A culture of fear permeates the Ontario dispensary community. Since the Ontario Government announced it’s version of legalization has no room for private dispensaries, the storefronts have all been put “on notice” by the Ontario Attorney General. While some in the community have elected to keep their heads down, the cannabis industry in Ontario is starting to mobilize politically.
Almost no dispensaries were willing to talk to media at all. The reasons for this are obvious: they’re afraid of becoming a target in the next series of raids. However, some dispensary workers and managers who agreed to chat off the record gave other reasons. “Criminals run a lot of these places,” said one manager at a downtown dispensary. The legal gray area dispensaries currently exist in invites these kinds of shady characters, according to the manager. “They don’t want to do the research. They don’t want to do the paperwork, and they don’t take the culture seriously,” he said.
The manager told me that he’s worried about what police may do once legalization takes affect in Ontario, but he’s skeptical the province will follow through with its fire and brimstone rhetoric. “There’s only going to be 40 stores on day 1, are they actually going to shut us all down? I doubt it.”
Skepticism might be reasonable. Indeed, it’s expensive to raid dispensaries. The infamous “Project Claudia” raids in Toronto last summer cost taxpayers, “millions and millions of dollars,” according to Jim Karygiannis, a Toronto city councilor. The Provincial government has been very clear about its intentions though. “Now that we have announced that there will be a sole legal retailer in the province, it should be clear to everyone that dispensaries are illegal and will be shut down,” said Emilie Smith, a spokesperson for the Ministry of the Attorney General.
Karygiannis told this to a crowd at Cannavation, a cannabis business networking event. “Your elected leaders have failed you. We’ve failed you.”
During his speech at Cannavation, Karygiannis reiterated a story cannabis professionals have always suspected to be true. While dispensary owners begged for a seat at the table at city hall, they were swept under the rug and ignored. The city government endorsed the Ontario government plan without hesitation, though the city does want more money for enforcement. After all, Toronto will need to arrest more people than any other city when it goes to shut down private dispensaries.
The situation in Toronto, and Ontario generally, looks grim. This is why most of the national cannabis collectives and lobby groups have focused their energy on other fights. In British Columbia, these efforts were successful in getting private dispensaries the right to operate. Now, in Ontario, some activists are looking to replicate that success.
Lisa Campbell is the manager of the Cannabis Friendly Business Association. Campbell is an activist who’s deeply entwined with the burgeoning industry in Ontario. This has been frustrating.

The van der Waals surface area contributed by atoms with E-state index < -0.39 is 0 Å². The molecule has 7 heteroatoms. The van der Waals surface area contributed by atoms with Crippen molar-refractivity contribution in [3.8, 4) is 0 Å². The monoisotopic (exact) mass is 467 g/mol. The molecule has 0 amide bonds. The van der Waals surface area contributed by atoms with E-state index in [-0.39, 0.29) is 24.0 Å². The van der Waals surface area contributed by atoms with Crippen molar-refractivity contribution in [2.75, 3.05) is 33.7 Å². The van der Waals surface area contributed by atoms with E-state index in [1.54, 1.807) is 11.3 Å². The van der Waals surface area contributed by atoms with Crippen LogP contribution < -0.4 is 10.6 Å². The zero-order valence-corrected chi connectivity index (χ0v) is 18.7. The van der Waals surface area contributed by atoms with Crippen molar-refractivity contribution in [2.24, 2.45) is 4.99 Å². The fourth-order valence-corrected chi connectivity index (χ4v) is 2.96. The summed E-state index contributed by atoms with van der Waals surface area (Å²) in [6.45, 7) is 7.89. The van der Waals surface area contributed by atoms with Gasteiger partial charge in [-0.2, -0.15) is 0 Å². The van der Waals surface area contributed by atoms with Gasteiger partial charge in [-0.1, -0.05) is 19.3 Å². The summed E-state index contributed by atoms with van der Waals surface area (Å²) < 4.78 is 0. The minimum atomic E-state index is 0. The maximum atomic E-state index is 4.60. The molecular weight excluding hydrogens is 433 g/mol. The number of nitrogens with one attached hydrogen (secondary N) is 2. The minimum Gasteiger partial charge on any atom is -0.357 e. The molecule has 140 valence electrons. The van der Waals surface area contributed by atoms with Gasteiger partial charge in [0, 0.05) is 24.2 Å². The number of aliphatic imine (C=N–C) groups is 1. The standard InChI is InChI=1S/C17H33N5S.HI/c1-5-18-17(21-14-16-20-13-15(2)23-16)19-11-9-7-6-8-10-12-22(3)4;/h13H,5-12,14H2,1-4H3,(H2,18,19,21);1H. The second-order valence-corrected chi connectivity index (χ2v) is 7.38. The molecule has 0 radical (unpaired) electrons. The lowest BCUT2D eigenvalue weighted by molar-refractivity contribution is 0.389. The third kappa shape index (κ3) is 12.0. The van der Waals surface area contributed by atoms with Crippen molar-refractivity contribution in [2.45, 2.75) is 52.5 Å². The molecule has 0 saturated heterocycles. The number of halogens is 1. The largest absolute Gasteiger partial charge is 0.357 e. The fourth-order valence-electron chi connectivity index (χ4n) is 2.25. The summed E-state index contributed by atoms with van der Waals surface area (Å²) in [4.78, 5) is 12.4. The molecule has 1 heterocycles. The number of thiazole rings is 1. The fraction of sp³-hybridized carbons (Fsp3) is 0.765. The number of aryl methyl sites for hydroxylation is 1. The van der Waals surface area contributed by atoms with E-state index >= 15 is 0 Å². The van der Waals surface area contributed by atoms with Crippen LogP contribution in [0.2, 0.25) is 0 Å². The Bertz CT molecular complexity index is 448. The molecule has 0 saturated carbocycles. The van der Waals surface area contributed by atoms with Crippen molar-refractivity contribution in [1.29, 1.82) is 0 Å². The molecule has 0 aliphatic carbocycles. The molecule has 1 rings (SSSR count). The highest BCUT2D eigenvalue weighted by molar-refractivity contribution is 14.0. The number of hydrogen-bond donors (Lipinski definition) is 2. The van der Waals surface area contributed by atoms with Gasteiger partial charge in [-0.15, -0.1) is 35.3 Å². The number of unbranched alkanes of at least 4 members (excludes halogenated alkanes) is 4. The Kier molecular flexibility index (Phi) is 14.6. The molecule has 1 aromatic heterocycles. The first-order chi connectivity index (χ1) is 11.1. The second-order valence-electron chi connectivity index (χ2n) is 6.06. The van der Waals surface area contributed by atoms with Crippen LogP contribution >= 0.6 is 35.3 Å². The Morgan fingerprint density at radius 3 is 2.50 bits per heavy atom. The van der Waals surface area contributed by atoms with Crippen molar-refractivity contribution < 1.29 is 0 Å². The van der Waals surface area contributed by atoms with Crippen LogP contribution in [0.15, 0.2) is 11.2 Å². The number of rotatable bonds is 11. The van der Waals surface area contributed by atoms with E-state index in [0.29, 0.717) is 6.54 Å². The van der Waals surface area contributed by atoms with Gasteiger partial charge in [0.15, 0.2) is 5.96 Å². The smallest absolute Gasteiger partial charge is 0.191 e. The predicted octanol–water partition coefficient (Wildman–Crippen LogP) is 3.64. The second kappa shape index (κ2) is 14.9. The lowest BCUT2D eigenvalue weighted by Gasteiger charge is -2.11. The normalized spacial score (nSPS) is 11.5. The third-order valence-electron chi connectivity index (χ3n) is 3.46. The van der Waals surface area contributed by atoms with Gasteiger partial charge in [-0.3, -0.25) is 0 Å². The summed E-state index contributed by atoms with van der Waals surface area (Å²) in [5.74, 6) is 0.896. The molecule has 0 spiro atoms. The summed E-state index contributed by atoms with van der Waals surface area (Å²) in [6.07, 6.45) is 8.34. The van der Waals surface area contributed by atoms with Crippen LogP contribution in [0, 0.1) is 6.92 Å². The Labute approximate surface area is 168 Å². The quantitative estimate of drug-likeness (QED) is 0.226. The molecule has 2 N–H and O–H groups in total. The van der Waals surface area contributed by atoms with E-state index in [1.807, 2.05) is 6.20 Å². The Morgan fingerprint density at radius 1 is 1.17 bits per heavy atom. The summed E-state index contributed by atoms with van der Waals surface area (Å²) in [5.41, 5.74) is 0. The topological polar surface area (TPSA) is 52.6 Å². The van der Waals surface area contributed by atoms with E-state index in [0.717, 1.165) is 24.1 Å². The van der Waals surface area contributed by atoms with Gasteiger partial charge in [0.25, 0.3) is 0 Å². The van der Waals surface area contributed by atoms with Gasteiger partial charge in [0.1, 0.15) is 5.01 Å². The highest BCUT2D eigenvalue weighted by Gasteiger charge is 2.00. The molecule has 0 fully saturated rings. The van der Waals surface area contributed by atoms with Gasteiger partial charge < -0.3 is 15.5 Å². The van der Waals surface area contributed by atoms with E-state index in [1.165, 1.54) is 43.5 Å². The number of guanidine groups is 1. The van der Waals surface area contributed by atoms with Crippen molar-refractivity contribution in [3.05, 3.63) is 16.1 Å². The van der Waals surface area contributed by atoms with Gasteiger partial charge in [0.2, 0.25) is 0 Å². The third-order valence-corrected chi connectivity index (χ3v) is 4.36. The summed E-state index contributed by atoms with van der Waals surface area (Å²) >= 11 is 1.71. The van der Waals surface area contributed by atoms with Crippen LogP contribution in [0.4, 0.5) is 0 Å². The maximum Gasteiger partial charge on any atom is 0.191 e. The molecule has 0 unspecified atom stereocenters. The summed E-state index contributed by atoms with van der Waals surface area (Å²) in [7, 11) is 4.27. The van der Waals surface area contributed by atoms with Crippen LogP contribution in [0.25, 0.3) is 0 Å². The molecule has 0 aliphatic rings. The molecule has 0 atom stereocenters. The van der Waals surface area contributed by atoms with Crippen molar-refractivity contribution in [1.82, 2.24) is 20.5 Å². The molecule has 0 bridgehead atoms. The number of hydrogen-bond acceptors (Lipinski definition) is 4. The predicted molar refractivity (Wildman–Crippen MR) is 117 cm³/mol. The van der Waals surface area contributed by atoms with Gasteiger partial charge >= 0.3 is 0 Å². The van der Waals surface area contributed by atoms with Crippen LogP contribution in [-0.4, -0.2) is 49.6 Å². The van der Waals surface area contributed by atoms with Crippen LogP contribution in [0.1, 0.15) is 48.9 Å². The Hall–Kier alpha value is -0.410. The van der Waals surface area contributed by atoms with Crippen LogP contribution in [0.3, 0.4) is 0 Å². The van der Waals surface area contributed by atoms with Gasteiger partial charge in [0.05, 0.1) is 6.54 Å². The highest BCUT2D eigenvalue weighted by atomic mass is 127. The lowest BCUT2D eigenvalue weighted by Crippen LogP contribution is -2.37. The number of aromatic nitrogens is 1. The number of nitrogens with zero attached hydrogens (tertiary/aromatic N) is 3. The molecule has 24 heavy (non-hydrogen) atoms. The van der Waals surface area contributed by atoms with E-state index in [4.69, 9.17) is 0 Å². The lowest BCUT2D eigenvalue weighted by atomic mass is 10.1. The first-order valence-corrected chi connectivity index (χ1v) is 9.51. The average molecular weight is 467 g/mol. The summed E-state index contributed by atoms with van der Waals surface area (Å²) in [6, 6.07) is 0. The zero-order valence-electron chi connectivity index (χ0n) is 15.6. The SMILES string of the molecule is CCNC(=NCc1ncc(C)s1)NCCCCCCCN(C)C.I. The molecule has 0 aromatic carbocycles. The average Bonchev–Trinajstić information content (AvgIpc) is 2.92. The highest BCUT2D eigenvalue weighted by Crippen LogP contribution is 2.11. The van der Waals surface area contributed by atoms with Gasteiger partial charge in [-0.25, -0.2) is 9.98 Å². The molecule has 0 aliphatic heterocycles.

“Other provinces are open to private dispensaries. Manitoba, New Brunswick are all talking about it in public. Toronto’s just been a clusterfuck,” Campbell says.
In an effort to combat the clusterfuck, Campbell joined the Ontario Cannabis Consumer Retail Alliance. A main goal of the OCCRA is to import a strategy from BC. Sensible BC helped the city of Vancouver license dispensaries.
Sensible BC conducted polls and mobilized voters in cannabis-friendly districts in order to leverage politicians. While this effort has been years in the making, the labor has started to bare fruit.
“We’ve done a poll with Nanos Research, along with a poll by the Consumer Research Centre. Ontarians support private retail,” says Campbell. There still more data to collect, though. Other parties have been silent as to what alternatives would be. The Conservative platform didn’t even include cannabis. Ultimately, it won’t be a partisan thing, whatever candidate supports us is the candidate we’ll endorse.”
On October 18th, the provincial government held a summit with hundreds of law enforcement from across the province. The morning after the summit, the Minister of Community Safety and Correctional Services and Attorney General released a joint statement that reads in part, “We remain committed to working with our partners to ensure that illegal cannabis retail stores, such as dispensaries, are shut down as quickly as possible.”
Lobby efforts continue and have seen some minor success in Toronto. City hall agreed to revisit the issue of private retail sales, but not until 2020.
For those who work in dispensaries, the threats loom, but many are committed to doing everything they can to keep their business running. One worker, who wished to remain anonymous, told me “Fuck them. I love this place, and I love my customers. I’m staying until we’re legal, or they take me out in handcuffs.”
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